The role of DevOps in Serverless deployments is critical to realizing the value of these technologies. As developers use Serverless technologies, they need to go beyond the usual developer considerations to DevOps considerations which play a critical role in not just the agility but also in user experience. In this post, we will highlight some of the DevOps considerations every developer using Functions as a Service should consider.
Key DevOps Considerations
- Self Service: The first, and foremost, requirement is self service. If Developers cannot consume the service in a self service way, it adds tremendous friction, leading to dramatic slowdown in application deployment. Having a self service interface is a critical requirement for any credible Functions as a Service
- Memory Size: Developers should be able to size the memory to meet their application requirements. Without this feature, the application can fail or perform suboptimally. FaaS providers should give developers the ability to pick the memory size that meets their needs
- Elastic Scaling: FaaS providers should allow developers to select the required number of concurrent executions so that their applications can scale seamlessly. They should also be able to scale back to zero when their needs are met. The elastic scaling is critical for optimizing both performance and costs
- Execution Time: It is important to find out the maximum execution time allowed to run the functions. Similarly, some FaaS providers support long running jobs. Without the appropriate execution time to run the functions, the application may fail or perform suboptimally. For certain kind of applications, support for long running jobs is essential. AWS Lambda doesn’t support long running jobs and the users have to tap into AWS Fargate to run these jobs. Similarly, in the case of Azure Functions, developers have to tap into Azure Durable Functions to execute long running jobs. If your application is long running, you need to consider the support for long running jobs or use a service like AWS Fargate or Spot Ocean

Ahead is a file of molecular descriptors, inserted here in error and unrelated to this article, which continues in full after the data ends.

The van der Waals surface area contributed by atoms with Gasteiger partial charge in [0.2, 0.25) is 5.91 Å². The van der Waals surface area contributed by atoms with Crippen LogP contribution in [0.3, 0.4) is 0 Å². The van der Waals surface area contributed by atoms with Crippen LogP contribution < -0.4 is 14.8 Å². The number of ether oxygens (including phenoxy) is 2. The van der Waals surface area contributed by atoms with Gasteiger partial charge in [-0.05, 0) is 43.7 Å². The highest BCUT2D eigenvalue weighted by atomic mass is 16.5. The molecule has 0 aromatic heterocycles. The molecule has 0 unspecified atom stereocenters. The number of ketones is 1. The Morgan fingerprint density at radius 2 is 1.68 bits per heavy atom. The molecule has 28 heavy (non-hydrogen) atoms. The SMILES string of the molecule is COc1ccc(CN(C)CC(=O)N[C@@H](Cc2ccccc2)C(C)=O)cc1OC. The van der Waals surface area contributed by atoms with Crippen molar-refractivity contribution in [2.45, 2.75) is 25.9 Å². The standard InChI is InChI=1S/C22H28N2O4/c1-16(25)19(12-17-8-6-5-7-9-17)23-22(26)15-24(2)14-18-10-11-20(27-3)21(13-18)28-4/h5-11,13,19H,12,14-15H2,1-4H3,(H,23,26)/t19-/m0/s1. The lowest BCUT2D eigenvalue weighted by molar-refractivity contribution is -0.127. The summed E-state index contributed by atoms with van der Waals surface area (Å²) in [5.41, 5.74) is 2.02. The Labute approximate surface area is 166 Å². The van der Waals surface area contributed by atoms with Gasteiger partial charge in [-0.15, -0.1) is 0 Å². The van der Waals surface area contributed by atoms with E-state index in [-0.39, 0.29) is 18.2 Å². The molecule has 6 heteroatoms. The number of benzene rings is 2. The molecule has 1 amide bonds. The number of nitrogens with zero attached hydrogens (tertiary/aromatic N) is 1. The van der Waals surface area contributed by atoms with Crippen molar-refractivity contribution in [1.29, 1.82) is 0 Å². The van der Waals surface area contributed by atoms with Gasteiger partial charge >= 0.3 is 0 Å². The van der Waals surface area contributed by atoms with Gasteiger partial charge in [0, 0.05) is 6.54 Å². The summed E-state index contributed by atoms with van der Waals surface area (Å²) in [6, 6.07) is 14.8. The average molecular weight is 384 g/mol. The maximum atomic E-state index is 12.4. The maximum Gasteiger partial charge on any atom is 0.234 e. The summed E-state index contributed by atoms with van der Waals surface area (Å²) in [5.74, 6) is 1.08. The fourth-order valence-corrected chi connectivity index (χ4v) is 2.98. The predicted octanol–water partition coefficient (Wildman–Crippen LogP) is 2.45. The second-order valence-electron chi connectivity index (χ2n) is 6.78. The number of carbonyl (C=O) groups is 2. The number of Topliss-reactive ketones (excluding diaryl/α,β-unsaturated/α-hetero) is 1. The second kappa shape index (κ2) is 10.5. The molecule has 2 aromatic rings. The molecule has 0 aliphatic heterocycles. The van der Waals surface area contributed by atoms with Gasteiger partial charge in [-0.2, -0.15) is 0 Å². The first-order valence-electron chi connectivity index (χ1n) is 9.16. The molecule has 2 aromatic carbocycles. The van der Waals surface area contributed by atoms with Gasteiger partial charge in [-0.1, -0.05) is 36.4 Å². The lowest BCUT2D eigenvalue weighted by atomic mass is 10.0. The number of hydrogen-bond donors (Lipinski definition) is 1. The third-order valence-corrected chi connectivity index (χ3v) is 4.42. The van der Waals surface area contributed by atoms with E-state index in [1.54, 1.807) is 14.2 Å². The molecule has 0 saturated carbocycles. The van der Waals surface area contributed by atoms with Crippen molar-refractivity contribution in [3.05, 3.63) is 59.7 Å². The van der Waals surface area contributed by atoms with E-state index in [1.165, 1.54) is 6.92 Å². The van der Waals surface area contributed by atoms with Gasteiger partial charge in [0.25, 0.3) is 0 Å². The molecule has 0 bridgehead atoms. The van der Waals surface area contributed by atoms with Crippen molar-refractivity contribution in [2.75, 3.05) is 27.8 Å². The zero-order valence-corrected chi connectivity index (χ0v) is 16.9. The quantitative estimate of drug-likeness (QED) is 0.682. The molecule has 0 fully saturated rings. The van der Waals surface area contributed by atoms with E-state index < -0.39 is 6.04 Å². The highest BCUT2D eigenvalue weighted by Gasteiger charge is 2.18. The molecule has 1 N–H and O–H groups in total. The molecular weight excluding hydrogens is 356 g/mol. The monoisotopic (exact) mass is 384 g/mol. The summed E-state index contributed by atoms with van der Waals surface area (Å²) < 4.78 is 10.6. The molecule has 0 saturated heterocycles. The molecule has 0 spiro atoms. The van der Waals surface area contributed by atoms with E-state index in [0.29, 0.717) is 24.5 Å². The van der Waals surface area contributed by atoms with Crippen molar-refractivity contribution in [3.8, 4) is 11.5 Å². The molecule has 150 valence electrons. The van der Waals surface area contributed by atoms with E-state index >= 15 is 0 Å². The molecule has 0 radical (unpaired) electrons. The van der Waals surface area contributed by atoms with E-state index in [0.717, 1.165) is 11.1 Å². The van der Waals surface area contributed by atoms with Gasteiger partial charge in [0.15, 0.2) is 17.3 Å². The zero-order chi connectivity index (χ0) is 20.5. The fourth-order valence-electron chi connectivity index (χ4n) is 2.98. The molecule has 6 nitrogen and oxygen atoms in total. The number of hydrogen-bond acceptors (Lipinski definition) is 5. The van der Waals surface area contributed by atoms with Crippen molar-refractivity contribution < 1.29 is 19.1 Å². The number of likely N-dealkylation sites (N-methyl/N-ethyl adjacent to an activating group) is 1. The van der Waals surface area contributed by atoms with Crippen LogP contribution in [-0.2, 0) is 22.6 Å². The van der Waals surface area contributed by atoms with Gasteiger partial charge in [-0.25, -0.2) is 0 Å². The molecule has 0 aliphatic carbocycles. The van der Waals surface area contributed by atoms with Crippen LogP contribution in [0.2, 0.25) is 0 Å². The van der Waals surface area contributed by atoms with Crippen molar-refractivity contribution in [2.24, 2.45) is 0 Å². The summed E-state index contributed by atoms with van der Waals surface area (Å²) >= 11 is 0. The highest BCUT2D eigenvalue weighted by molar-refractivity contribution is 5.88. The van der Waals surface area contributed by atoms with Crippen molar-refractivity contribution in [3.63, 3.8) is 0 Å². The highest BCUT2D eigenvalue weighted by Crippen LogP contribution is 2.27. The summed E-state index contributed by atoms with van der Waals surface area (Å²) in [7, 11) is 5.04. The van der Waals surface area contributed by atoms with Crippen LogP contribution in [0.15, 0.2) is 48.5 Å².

- Cold Start: Most FaaS offerings have a “cold start problem” (used in quotes because it is actually a feature used to reduce costs). Many applications are not suitable to work with cold start and may require a continuously running container as it is the case with container services. However, some providers offer Warm Start support to avoid the delay due to cold start. Depending on your application needs, you need to consider this to reduce any friction in application deployment or user experience
- Operational Overhead: Another important factor to consider is the operational overhead needed to put together an application using storage and database services. Certain services require an operational overheard (and, hence, a learning curve for developers) while others like Zoho Catalyst are available with an integrated data store. The key to seamless DevOps include reducing friction in using various services needed for the application
- Integrated logging and monitoring: Observability is key to modern DevOps practices. Some FaaS providers (eg: Zoho Catalyst) offer integrated logging and monitoring. If your FaaS provider doesn’t offer an integrated logging and monitoring tools, it adds operational overheads, increasing the friction in the DevOps processes
Serverless computing like FaaS offers tremendous advantage in terms of agility and cost savings. However, they also impose constraints on developers as well as application architectures. In the previous blog post, we discussed some of the developer considerations impacting the application and this blog post highlights various DevOps considerations that removes friction in application deployment as well as end user experience.